Reminder of violence and war: All of ANDA’s vehicles are marked by ANDA’s emblem and a “no guns” symbol; this signifies to paramilitaries and FARC that the vehicle is not connected to armed groups and/or violence.

It is insufficient to generalize, as the communities are extremely diverse… urban versus rural, small and highly concentrated versus large and spread out, closely knit versus fragmented, ethnically homogeneous versus ethnically diverse, but a common theme among the communities is their vulnerability to the threats of instability and violence. Unemployment is widespread, violence against women runs deep, forced recruitment into bandas criminales (criminal gangs) looms ominously close. Introducing an environmental resilience and risk management program felt like a daunting task when many parents struggle to provide for and protect their families.

Community engagement: Hilda engages members of the community of Villa Nueva, a caring and closely knit community, as she asks those who are part of the Community Management Committee to raise their hands.

My Work:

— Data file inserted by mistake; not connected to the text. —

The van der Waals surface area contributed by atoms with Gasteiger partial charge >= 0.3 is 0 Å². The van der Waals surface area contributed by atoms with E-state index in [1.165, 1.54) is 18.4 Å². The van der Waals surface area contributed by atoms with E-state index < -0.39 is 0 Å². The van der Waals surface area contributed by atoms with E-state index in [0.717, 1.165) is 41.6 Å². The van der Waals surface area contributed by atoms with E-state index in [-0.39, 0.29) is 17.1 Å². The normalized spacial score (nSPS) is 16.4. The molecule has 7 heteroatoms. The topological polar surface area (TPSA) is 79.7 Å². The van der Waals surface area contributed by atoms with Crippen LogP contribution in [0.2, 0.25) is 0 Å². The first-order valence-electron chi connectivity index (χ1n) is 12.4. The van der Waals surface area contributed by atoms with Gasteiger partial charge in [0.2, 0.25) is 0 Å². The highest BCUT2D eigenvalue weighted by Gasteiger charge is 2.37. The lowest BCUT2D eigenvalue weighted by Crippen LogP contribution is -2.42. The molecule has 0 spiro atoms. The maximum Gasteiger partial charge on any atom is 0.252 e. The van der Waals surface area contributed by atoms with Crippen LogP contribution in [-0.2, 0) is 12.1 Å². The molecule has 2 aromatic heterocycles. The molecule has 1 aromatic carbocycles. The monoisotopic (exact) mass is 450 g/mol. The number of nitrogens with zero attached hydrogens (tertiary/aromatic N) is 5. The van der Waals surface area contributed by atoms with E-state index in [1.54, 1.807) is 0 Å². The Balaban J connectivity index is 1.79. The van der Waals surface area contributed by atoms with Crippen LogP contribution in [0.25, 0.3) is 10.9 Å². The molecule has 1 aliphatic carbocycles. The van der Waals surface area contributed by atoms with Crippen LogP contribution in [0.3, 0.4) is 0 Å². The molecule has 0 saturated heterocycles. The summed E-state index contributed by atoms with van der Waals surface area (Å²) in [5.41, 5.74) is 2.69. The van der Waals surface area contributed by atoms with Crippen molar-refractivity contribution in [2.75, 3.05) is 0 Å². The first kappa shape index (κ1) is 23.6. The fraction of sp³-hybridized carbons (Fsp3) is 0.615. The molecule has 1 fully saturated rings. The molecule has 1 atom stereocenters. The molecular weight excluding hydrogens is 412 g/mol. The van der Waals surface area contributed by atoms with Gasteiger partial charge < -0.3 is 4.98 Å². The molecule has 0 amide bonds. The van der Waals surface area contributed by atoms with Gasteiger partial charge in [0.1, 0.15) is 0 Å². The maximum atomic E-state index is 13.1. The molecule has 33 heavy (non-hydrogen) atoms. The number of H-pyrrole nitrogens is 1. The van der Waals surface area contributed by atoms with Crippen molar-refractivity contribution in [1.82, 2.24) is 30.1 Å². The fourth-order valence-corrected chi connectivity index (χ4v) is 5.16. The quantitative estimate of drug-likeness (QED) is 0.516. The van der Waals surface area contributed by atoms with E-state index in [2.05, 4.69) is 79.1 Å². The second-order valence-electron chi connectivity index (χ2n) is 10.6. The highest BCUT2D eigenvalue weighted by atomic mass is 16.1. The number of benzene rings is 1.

Although the introduction of the new environmental resilience component of the ANDA program felt intimidating, the overall reception has been very positive in the communities. It is clear that the communities face countless environmental difficulties – from contaminated water to disposal of trash and solid waste to droughts and floods – but my role is to help ANDA understand the environmental knowledge of communities in order to shape the development each community’s Environmental Resilience Plan and to measure growth after the program concludes. My scope of work this summer has been fluid and a bit uncertain at times – I like to think of it as part of a participatory or Human-Centered Design (HCD) process. After arriving in Monteria, Colombia, I went to the field office in Montelíbano to meet the coordinator of the environmental resilience component of the ANDA program. After reviewing the numerous elements and deliverables of the new component, he began asking me how the organization should collect information to serve as the baseline of the knowledge that communities have about environmental resilience and risk management. I quickly realized that he wanted me to create this methodology within days of my start, before even entering the communities.